My biggest fear is that, in the wake of this tragedy, we're going to start "demonizing" other people's kids while we try to protect our own. That instead of reaching out to the outcasts and outsiders we're going to throw them away. The newspapers and television have already been full of "warning signs" to watch out for, and the schools have taken a zero tolerance stance against any of the threats that have followed in the wake of the shootings. Yet I haven't heard anything about reaching out to kids who are aching to be heard, aching to be loved.
After the Oklahoma Bombing, Guy Lynch said, "Empowered people don't need guns and bombs in order to be heard."… I think we need to start listening, and start empowering.
I don't believe in Satan or Evil, but someone or something listened to Harris and Klebold. Someone or something took their pain, their angst, and their powerlessness, and transformed it into hate and rage. That same kind of rage is in our post offices, our homes, and our roads…..
I don't know what the answer is, I pray that someone has it. But I believe that part of it has to do with sitting in a circle and listening to each other. To listen without condemnation is one of the most powerful tools to empowerment there is. It is one of the cornerstones to AA, the "Men's Movement", and when added to the skills of mirroring and validation, it is the glue that holds many relationships together.
I've talked in the past about the need for mentorship programs, and the need for Rites of Passage Rituals in our society, I think I'm wrong. Both those things are wonderful, and have their place, but they are too complex to plan, and too narrow in their scope. Even if every adult mentored a single child there would still be too many children left out of the equation. I think we need to explore how we can take the notion of sitting in a circle with young people and give them the chance to hear and be heard. To take what we've gotten, from Men's groups, and from AA, and apply it to connecting with these kids on a deep, heart level.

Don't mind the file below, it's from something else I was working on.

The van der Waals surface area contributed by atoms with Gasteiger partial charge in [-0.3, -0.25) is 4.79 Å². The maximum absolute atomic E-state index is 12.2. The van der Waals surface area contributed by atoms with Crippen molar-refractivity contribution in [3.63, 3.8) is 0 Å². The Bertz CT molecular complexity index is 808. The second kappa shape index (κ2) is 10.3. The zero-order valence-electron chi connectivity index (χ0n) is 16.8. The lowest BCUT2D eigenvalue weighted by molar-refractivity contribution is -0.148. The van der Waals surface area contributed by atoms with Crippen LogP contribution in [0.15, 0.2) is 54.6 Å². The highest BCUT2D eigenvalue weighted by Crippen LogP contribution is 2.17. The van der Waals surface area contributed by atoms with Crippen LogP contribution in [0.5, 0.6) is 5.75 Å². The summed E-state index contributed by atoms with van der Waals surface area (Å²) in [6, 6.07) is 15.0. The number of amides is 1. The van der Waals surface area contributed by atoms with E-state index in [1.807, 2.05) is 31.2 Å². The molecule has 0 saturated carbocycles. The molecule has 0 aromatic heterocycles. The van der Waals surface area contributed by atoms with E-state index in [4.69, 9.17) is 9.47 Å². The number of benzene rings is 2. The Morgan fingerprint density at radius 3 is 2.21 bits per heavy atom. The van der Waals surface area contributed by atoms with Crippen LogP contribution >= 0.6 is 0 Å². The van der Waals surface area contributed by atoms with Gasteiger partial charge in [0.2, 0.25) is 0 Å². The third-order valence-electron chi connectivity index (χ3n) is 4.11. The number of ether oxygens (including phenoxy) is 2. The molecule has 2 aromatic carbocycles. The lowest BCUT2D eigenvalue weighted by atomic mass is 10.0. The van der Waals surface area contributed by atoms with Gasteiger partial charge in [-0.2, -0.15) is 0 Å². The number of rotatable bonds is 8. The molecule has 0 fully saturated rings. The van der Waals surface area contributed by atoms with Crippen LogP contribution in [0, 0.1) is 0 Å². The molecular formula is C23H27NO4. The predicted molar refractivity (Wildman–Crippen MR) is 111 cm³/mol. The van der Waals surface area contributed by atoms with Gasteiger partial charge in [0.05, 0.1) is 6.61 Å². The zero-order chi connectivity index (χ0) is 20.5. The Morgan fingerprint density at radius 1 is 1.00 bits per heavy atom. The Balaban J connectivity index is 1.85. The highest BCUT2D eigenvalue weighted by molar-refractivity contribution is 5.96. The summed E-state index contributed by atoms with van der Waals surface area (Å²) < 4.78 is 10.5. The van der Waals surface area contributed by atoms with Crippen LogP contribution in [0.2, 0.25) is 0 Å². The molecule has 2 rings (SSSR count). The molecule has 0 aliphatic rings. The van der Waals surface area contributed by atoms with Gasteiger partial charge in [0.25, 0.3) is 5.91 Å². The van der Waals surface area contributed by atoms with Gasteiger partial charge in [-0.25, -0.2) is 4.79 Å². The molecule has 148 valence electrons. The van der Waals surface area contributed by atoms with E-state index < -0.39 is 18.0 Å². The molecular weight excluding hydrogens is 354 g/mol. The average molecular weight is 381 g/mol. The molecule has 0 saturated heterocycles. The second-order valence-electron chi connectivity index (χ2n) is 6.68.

We also need to bring with us the skills that we've learned in anger and grief groups to these circles, to facilitate safe containers for these emotions. We need to model conflict resolution, and reconciliation. We need to teach them to affirm themselves and each other, as they stretch and grow, much like we do in our Dale Carnegie groups. And, I believe we need to bring with us such truths as abundance, joy and the spirit of cooperation.
I believe that we all have put a great deal of work and effort in our personal healing, our recovery, and our connection with what is divine in all of us. On this sacred journey we've learned quite a lot of wonderful skills and powerful truths that have kept us from having our own private "Littletons". I believe that we must get beyond the rhetoric about the causes of tragedies like this, and with God's help start applying what we have learned to saving our children….
Ps. I am exploring just how to take the principles and gifts that I've received through recovery and Men's Work into our schools. Maybe just to sit in circle with these kids. If Littleton has moved you to action too, please contact me at Mcopado@netscape.net. Perhaps we can come up with a solution.